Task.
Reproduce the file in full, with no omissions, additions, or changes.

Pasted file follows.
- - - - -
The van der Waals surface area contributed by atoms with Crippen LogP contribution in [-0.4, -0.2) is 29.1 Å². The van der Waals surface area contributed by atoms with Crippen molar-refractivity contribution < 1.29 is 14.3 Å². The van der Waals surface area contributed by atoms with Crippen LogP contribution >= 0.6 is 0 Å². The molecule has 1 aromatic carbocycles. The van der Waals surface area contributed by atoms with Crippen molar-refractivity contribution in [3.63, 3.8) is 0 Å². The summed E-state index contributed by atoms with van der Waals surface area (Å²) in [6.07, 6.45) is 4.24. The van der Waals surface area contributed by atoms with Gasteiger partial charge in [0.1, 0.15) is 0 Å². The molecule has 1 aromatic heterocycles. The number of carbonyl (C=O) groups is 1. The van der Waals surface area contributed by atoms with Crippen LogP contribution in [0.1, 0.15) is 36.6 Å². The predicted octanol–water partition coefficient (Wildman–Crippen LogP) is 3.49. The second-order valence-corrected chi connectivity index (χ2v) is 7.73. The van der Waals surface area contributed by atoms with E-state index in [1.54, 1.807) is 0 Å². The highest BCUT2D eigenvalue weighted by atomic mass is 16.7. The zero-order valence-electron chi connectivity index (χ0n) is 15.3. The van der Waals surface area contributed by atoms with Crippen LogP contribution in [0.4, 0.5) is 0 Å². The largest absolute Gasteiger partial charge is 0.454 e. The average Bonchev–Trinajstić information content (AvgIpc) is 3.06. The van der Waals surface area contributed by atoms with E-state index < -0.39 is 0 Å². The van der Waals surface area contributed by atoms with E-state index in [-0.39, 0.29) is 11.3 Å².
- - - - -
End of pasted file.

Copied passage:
The van der Waals surface area contributed by atoms with Crippen LogP contribution in [-0.4, -0.2) is 29.1 Å². The van der Waals surface area contributed by atoms with Crippen molar-refractivity contribution < 1.29 is 14.3 Å². The van der Waals surface area contributed by atoms with Crippen LogP contribution >= 0.6 is 0 Å². The molecule has 1 aromatic carbocycles. The van der Waals surface area contributed by atoms with Crippen molar-refractivity contribution in [3.63, 3.8) is 0 Å². The summed E-state index contributed by atoms with van der Waals surface area (Å²) in [6.07, 6.45) is 4.24. The van der Waals surface area contributed by atoms with Gasteiger partial charge in [0.1, 0.15) is 0 Å². The molecule has 1 aromatic heterocycles. The number of carbonyl (C=O) groups is 1. The van der Waals surface area contributed by atoms with Crippen LogP contribution in [0.1, 0.15) is 36.6 Å². The predicted octanol–water partition coefficient (Wildman–Crippen LogP) is 3.49. The second-order valence-corrected chi connectivity index (χ2v) is 7.73. The van der Waals surface area contributed by atoms with E-state index in [1.54, 1.807) is 0 Å². The highest BCUT2D eigenvalue weighted by atomic mass is 16.7. The zero-order valence-electron chi connectivity index (χ0n) is 15.3. The van der Waals surface area contributed by atoms with Crippen LogP contribution in [0.4, 0.5) is 0 Å². The largest absolute Gasteiger partial charge is 0.454 e. The average Bonchev–Trinajstić information content (AvgIpc) is 3.06. The van der Waals surface area contributed by atoms with E-state index < -0.39 is 0 Å². The van der Waals surface area contributed by atoms with E-state index in [-0.39, 0.29) is 11.3 Å².